10 TO LIVE AND DIE IN L.A. (Makaveli)

As is well documented, 2 Pac's last act before he was murdered was to finish the recording of an album that represented such a divergence from his normal style that an alternative moniker was considered appropriate. The last 2-Pac single Ain't Mad Atcha reached Number 13 just before Christmas and this new single now goes a stage better, landing inside the Top 10 to become his biggest hit since California Love reached Number 6 exactly a year ago. We await the first posthumous Notorious B.I.G. single with interest. [Coming in less than a month as it happens].

11 SOMETIMES (Brand New Heavies)

A long break for Britain's premier Acid Jazzers has meant a change of singer but thankfully no change of direction. Gone are the dulcet tones of N'Dea Davenport and in comes former Michael Jackson collaborator Siedah Garrett who also wrote this new single. Someday the Heavies will have a massive hit single and that day gets ever closer. Sometimes is one of those wonderful records which gets further under your skin with ever play and becomes their biggest hit single ever. May there be many more to come over the next few months.

12 WE HAVE EXPLOSIVE (Future Sound Of London)

The second single in recent months from the Future Sound Of London beats the peak of its predecessor to land one place higher than My Kingdom and thus becomes their biggest hit single to date. Utterly uncommercial their aural soundscapes always have a curious beauty to them and hence will always find an audience.


A return to chart form for SWV after the relative disappointment of It's All About You which could only peak at Number 36 just before Christmas. This single becomes their first Top 20 single since You're The One reached Number 13 just under a year ago.

25 NAKED EYE (Luscious Jackson)

The all-girl group with a name like a Disco Diva have taken time to produce their second album. Since the release of Natural Ingredients in 1994 they have appeared on a Lollapalooza tour and supported acts such as REM. Now they are back with avengeance and reach the UK Top 40 for the first time with this single which bodes well for the album due out soon. [Sadly this was their one and only UK Top 40 hit, sadly meaning they remained a well kept secret to British audiences].

26 HONDY (NO ACCESS) (Hondy)

The craze for semi-instrumental techno continues with this dance hit from Hondy. ["This is a single, it is at Number 26 this week"].

27 2 BECOME 1 (Spice Girls)

Stranger and stranger still. 2 Become 1 was released in the last week of December and shot straight to Number One. After three weeks it was deposed, dropping instantly to Number 6 and from there to the lower reaches of the chart. It's progress down was slower than that initial tumble might have suggested and so it finally fell from the Top 40 a fortnight ago after a thirteen week stay. Last week it climbed back up, re-entering the chart at Number 31. Such acts of second wind are rare but by no means uncommon, often caused by record shops discounting old stock which they don't have on sale-or-return. Now the Spice Girls' third single proves it is by no means dead as it climbs yet again to re-enter the Top 30 four weeks after it appeared to have dropped out for good. I suspect this second wind will prove to be short-lived and certainly not as spectacular as some celebrated examples. Back in 1978 Rivers Of Babylon by Boney M spent five weeks at Number One before making a steady descent. It had almost fallen out of the Top 20 when radio stations suddenly focused attention on the hitherto ignored b-side Brown Girl In The Ring. The resultant exposure led to the single climbing back up the charts, right the way to Number 2 with many people speculating that some had bought the single twice, not realising both tracks were on the same record. Similarly in 1984 Relax by Frankie Goes To Hollywood had fallen out of the Top 40 altogether when the followup Two Tribes was released. In the absence of any other product available from the sensation of the year, Relax began to sell again and it too climbed back up to Number 2, just behind Two Tribes at the top. The most recent example of this phenomenon came in early 1985. Ray Parker Jnr's Ghostbusters had reached Number 2 in September 1984 before the film of which it was the theme had been released. By the time the movie hit the cinemas just before Christmas the single had dropped out of the Top 40 altogether. Notwithstanding the single re-entered the upper reaches just three weeks later, was Top 10 by Christmas and ultimately peaked at Number 6 second time round.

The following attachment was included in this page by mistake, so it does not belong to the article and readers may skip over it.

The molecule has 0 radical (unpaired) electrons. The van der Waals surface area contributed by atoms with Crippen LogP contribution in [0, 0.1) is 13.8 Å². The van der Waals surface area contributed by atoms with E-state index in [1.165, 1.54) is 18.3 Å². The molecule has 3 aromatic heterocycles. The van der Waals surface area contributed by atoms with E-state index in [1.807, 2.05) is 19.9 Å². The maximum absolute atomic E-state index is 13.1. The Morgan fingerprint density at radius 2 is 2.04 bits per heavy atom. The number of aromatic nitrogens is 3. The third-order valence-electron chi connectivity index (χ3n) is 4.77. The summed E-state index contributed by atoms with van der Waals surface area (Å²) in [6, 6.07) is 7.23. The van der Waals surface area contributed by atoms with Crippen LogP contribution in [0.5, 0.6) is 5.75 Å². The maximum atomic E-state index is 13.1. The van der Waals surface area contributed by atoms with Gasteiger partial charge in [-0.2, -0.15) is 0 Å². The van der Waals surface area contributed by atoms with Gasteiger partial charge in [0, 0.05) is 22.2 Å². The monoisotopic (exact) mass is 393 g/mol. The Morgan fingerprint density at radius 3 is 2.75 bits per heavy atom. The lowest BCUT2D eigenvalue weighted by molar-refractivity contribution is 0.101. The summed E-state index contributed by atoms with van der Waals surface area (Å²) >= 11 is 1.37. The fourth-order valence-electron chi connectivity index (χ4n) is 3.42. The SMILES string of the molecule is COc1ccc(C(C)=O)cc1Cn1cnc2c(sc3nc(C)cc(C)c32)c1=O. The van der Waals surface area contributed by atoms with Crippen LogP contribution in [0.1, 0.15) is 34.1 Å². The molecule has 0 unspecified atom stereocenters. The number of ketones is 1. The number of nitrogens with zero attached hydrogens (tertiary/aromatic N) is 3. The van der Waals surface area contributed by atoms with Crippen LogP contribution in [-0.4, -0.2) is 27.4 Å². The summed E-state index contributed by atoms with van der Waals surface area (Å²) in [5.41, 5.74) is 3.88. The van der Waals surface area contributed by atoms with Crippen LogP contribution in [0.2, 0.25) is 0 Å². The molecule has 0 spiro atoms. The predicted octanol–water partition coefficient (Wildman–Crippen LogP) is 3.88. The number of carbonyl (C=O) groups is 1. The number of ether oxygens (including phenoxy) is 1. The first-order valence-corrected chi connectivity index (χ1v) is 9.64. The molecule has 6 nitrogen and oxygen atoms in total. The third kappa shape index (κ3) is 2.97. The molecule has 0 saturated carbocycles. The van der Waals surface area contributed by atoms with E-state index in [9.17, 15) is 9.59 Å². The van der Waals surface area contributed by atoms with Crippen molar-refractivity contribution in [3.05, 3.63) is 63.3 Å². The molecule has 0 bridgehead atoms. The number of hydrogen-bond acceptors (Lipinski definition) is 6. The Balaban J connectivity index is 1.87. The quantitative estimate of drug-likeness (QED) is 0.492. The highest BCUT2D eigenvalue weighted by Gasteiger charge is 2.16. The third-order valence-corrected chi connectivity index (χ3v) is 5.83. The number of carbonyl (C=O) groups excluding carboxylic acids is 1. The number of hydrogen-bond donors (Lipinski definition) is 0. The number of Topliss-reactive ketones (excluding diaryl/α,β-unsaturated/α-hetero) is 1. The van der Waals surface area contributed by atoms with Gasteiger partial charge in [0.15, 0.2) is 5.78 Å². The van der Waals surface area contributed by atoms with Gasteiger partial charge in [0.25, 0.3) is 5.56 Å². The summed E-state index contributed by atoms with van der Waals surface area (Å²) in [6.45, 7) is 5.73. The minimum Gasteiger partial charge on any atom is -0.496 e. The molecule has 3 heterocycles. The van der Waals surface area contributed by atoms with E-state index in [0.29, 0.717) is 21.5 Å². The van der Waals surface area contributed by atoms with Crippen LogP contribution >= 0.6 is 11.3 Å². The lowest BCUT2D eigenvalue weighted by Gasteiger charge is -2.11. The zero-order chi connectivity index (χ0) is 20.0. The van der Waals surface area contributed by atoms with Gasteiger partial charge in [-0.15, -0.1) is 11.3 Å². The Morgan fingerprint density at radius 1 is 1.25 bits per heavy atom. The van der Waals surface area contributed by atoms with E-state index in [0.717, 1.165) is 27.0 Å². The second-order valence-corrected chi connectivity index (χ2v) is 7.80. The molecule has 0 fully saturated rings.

29 FOREVER MORE (Puff Johnson)

The second hit for the rather ludicrously named singer, following on from her new year single Over And Over which reached Number 20.

31 MR BIG STUFF (Queen Latifah)

Film soundtrack time again, this time the parent is the new Whoopi Goldberg film 'The Associate'. Queen Latifah's contribution to the soundtrack is this cover of Jean Knight's 1971 American Number 2 hit. It marks a welcome return to the Top 40 for one of rap's most celebrated female characters. Her last taste of chart action came in 1993 when she duetted with Shabba Ranks on the Top 30 hit What'cha Gonna Do.

34 FOOTPRINT (Disco Citizens)

From the same team that brought you Chicane's Offshore comes this single from Disco Citizens. 'Footprint' uses the same pizicatto string effect used by people like Faithless and Sash! and is yet another example of melodious electronic instrumental dance which compares with the popularity of synthesiser wizards such as Vangelis and Kraftwerk in the early 1980s.

40 U16 GIRLS (Travis)

A welcome debut single for Travis, the Glasgow band who have spent most of the last year building up a strong following on the back of supports for acts such as Mansun. Their first single is a wonderful revelation and deserves far more than this fleeting Top 40 appearance. If half their future material is as appealing as this their singles are destined to just get bigger. [Think I called that one right].